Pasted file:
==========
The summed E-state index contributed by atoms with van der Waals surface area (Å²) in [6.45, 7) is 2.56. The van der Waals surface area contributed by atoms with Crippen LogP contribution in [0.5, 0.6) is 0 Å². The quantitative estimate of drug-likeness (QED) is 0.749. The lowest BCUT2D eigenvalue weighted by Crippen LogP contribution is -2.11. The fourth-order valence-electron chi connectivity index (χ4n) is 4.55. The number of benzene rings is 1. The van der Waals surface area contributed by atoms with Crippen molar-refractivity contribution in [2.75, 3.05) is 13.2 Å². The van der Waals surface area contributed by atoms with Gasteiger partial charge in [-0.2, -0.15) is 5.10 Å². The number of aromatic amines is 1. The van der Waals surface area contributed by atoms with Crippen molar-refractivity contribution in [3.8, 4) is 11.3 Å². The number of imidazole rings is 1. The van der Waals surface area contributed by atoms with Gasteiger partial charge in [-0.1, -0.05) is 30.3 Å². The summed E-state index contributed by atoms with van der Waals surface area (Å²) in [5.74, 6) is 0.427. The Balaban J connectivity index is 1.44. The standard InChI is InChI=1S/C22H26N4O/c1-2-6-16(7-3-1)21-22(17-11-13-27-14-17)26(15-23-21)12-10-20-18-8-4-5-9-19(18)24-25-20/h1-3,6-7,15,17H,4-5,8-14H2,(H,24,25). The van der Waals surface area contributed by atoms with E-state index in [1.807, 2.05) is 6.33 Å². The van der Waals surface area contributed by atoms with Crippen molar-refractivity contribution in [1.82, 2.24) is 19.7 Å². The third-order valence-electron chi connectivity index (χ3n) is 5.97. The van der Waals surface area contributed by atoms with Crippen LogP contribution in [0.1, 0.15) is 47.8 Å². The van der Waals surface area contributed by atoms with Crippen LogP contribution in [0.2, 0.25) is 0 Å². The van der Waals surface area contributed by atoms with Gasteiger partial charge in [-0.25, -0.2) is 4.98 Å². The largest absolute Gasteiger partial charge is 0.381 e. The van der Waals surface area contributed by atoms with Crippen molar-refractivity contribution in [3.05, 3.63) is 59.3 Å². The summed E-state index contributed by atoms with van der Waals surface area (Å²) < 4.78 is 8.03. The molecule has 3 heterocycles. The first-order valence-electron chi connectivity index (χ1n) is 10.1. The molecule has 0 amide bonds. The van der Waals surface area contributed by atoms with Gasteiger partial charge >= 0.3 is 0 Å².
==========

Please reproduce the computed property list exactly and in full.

The summed E-state index contributed by atoms with van der Waals surface area (Å²) in [6.45, 7) is 2.56. The van der Waals surface area contributed by atoms with Crippen LogP contribution in [0.5, 0.6) is 0 Å². The quantitative estimate of drug-likeness (QED) is 0.749. The lowest BCUT2D eigenvalue weighted by Crippen LogP contribution is -2.11. The fourth-order valence-electron chi connectivity index (χ4n) is 4.55. The number of benzene rings is 1. The van der Waals surface area contributed by atoms with Crippen molar-refractivity contribution in [2.75, 3.05) is 13.2 Å². The van der Waals surface area contributed by atoms with Gasteiger partial charge in [-0.2, -0.15) is 5.10 Å². The number of aromatic amines is 1. The van der Waals surface area contributed by atoms with Crippen molar-refractivity contribution in [3.8, 4) is 11.3 Å². The number of imidazole rings is 1. The van der Waals surface area contributed by atoms with Gasteiger partial charge in [-0.1, -0.05) is 30.3 Å². The summed E-state index contributed by atoms with van der Waals surface area (Å²) in [5.74, 6) is 0.427. The Balaban J connectivity index is 1.44. The standard InChI is InChI=1S/C22H26N4O/c1-2-6-16(7-3-1)21-22(17-11-13-27-14-17)26(15-23-21)12-10-20-18-8-4-5-9-19(18)24-25-20/h1-3,6-7,15,17H,4-5,8-14H2,(H,24,25). The van der Waals surface area contributed by atoms with E-state index in [1.807, 2.05) is 6.33 Å². The van der Waals surface area contributed by atoms with Crippen molar-refractivity contribution in [1.82, 2.24) is 19.7 Å². The third-order valence-electron chi connectivity index (χ3n) is 5.97. The van der Waals surface area contributed by atoms with Crippen LogP contribution in [0.1, 0.15) is 47.8 Å². The van der Waals surface area contributed by atoms with Crippen LogP contribution in [0.2, 0.25) is 0 Å². The van der Waals surface area contributed by atoms with Gasteiger partial charge in [-0.25, -0.2) is 4.98 Å². The largest absolute Gasteiger partial charge is 0.381 e. The van der Waals surface area contributed by atoms with Crippen molar-refractivity contribution in [3.05, 3.63) is 59.3 Å². The summed E-state index contributed by atoms with van der Waals surface area (Å²) < 4.78 is 8.03. The molecule has 3 heterocycles. The first-order valence-electron chi connectivity index (χ1n) is 10.1. The molecule has 0 amide bonds. The van der Waals surface area contributed by atoms with Gasteiger partial charge >= 0.3 is 0 Å².